Training to live with pain: What we can learn from Olympic athletes
“Pain is more than one thing,” explains Dr. Jeffrey Mogil, the head of the Pain Genetics Lab at McGill University. It’s a sensation, like vision or touch; it’s an emotion, like anger or sadness; and it’s also a “drive state” that compels action, like hunger.
For athletes, all of these effects mingle together in different ways depending on the nature of the pain they’re experiencing and the demands of their particular sport – the sudden shock of a stiff body-check versus the relentless burn of sustained effort.
Some individual variation in pain sensitivity is genetic – Mogil pegs the fraction, very loosely, at a bit less than 50 per cent. He and his colleagues at McGill have identified 10 genes associated with pain response, and researchers elsewhere have identified another 50 or so, but there are still thousands more awaiting discovery. The rest of the variation is environmental, driven by factors such as age, diet and, most importantly, prior experience with pain. In general, the more pain you experience, the more sensitive to pain you become.
There are, however, some intriguing hints that the long hours of training endured by Olympic athletes produce the opposite effect. For example, a British Medical Journal study in 1981 found that elite swimmers displayed increasing tolerance to pain inflicted by cutting off circulation to their forearms as their training progressed toward a competitive peak. Their tolerance then declined again when they took a break from training.
To Dr. Alexis Mauger, a researcher at the University of Kent in Britain who is studying the relationship between pain and the limits of athletic performance, this suggests pain tolerance can indeed be trained. In part, he says, it’s about: “Learning to break through a conservative pain barrier so that you can operate closer to a true physiological limit.”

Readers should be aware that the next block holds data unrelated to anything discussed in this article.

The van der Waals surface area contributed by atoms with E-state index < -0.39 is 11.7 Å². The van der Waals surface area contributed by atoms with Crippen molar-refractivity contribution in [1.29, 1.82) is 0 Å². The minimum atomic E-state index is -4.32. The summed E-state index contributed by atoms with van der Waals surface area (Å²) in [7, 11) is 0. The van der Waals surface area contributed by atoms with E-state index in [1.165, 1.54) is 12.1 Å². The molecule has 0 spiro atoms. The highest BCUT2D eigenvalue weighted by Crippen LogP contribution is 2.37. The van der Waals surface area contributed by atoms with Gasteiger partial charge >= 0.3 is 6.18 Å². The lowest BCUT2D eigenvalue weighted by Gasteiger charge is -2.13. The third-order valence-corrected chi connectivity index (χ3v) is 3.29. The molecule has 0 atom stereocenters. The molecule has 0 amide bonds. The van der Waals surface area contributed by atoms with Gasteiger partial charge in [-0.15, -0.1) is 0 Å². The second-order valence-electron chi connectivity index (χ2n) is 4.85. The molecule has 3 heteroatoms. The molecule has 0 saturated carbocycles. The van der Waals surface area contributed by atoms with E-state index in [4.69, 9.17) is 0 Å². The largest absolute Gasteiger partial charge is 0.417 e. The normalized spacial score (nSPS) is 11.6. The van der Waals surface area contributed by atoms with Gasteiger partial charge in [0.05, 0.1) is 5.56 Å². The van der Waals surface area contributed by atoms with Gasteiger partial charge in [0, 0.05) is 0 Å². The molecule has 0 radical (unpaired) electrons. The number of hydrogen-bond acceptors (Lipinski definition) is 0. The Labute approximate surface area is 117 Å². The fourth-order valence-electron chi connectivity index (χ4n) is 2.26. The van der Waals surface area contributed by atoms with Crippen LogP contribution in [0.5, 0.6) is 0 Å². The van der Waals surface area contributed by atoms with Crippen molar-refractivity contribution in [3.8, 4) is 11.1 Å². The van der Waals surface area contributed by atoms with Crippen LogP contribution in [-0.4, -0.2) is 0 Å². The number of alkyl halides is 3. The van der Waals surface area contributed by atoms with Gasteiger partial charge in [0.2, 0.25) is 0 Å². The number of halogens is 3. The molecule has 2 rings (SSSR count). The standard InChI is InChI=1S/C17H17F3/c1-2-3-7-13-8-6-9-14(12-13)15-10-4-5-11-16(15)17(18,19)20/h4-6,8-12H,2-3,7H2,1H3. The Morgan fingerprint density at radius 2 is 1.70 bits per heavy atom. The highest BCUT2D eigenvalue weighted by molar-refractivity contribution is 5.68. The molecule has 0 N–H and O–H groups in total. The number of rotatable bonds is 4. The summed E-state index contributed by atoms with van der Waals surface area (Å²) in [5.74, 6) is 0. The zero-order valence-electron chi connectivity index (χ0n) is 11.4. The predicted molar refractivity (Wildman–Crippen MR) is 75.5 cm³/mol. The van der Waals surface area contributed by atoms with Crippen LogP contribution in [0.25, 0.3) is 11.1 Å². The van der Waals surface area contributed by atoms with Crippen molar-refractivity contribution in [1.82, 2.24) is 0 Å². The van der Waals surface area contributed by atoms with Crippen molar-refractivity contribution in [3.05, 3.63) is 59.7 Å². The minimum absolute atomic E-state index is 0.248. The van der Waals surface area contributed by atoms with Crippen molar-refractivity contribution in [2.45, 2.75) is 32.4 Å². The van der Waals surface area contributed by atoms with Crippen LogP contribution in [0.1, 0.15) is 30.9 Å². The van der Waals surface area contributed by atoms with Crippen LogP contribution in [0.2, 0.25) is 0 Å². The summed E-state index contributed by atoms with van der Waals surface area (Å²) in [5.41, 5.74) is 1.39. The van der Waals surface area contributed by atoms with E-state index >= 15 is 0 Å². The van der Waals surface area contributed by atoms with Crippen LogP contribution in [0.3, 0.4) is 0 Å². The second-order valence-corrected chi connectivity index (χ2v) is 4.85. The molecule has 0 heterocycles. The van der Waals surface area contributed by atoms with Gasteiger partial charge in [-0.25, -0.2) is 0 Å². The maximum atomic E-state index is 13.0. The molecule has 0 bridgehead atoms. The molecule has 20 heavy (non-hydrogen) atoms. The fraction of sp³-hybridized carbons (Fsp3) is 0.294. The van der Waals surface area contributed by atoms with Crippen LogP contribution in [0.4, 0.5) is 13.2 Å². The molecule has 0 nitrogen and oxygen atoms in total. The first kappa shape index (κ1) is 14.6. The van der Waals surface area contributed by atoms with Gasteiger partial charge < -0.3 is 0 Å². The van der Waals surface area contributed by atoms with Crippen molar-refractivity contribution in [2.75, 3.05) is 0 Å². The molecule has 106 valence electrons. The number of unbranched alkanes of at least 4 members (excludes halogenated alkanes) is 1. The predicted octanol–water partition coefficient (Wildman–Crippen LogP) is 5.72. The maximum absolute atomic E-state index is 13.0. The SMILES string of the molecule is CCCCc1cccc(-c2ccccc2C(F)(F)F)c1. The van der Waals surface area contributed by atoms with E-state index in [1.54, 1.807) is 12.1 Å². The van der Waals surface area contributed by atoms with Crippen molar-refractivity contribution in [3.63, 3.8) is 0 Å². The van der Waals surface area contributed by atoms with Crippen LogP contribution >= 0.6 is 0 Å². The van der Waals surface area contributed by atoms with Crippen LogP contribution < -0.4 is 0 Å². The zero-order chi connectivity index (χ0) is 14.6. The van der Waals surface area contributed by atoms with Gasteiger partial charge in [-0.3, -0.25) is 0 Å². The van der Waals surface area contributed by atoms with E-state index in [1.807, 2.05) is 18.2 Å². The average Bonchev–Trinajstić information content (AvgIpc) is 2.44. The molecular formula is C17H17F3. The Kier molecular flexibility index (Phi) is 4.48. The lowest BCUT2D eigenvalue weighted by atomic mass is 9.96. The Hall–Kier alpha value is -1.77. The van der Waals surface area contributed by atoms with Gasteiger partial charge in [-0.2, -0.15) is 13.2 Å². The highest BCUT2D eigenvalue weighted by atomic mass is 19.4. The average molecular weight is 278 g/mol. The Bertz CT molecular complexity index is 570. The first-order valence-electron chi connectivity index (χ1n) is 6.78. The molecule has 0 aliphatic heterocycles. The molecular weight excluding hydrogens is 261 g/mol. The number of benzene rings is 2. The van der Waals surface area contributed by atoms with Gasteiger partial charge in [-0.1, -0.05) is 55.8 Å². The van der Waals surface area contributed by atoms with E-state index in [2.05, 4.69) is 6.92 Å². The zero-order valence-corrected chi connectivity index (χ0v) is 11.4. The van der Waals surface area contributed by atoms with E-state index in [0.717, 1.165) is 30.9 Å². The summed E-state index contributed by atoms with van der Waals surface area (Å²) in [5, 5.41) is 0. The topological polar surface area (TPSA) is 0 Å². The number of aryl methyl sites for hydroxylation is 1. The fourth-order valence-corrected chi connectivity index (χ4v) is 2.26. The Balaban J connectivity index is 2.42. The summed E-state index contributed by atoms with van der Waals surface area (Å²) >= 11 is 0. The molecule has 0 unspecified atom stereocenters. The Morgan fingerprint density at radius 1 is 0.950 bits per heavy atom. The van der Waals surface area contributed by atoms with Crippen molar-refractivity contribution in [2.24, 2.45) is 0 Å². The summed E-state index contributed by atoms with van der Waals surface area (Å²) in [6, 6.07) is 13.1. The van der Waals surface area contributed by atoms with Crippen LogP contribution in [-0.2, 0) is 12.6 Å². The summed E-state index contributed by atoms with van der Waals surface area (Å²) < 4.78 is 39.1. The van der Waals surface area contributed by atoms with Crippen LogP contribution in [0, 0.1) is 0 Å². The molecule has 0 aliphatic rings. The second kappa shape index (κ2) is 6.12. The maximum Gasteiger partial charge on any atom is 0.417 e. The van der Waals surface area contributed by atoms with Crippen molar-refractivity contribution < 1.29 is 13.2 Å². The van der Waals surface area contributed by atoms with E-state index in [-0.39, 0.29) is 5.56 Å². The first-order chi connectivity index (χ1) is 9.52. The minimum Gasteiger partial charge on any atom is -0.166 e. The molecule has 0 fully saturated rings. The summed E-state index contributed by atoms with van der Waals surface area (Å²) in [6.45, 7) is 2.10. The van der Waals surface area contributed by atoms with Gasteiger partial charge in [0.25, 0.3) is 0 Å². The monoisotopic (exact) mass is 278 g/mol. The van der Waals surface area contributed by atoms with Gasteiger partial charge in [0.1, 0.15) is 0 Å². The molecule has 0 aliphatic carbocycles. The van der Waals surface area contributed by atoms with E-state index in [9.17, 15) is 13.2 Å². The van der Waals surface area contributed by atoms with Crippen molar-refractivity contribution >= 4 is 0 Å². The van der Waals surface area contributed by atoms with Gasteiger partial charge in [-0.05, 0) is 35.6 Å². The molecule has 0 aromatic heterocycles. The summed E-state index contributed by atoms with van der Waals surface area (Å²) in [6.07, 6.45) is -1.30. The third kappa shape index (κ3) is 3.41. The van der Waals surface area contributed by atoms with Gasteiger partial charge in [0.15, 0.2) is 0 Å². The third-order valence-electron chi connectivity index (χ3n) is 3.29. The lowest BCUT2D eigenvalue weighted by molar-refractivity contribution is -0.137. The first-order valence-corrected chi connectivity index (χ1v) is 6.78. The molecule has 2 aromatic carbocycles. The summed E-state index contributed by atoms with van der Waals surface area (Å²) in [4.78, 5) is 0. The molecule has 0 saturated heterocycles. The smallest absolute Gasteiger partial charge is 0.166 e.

In other words, your brain tells you to stop before your body really has to. Mauger has led a series of studies in which cyclists taking acetaminophen (i.e., Tylenol) are able to cycle farther or faster than those given a placebo. The difference in speed is most pronounced late in the trials, when the cyclists are in the most pain.
Many have been tuning in to the Winter Olympic Games and during the events, we undoubtedly will see not only efforts of athleticism and valor, but also potentially painful crashes and injuries. Does this ever make you think about what separates you from these world-class athletes (besides the athletic physique and the stretchy neon speedsuit)? Are these individuals better physically suited to perform? What allows them to achieve, and, maybe the most often asked question: are they oblivious to pain? What allows these individuals to push themselves beyond what “normal people” would or should endure to strive towards gold?
The article raises some interesting points to ponder
Do athletes have the same pain threshold as “the rest of us”?
What happens in your body as you experience more pain?
Can pain tolerance be trained?
Can you learn to use your pain positively?
Jennifer Martin PT, OCS, FAAOMPT, completed her physical therapy coursework and played volleyball at Marquette University. She has worked and taught education courses in several countries, but now calls Minneapolis, Minnesota, home – where she has an orthopedic practice and treats sporty types, professional dancers and musicians, as well as everyday folks with everyday injuries. When not working or teaching, she is often planning a travel adventure or doing something sporty herself.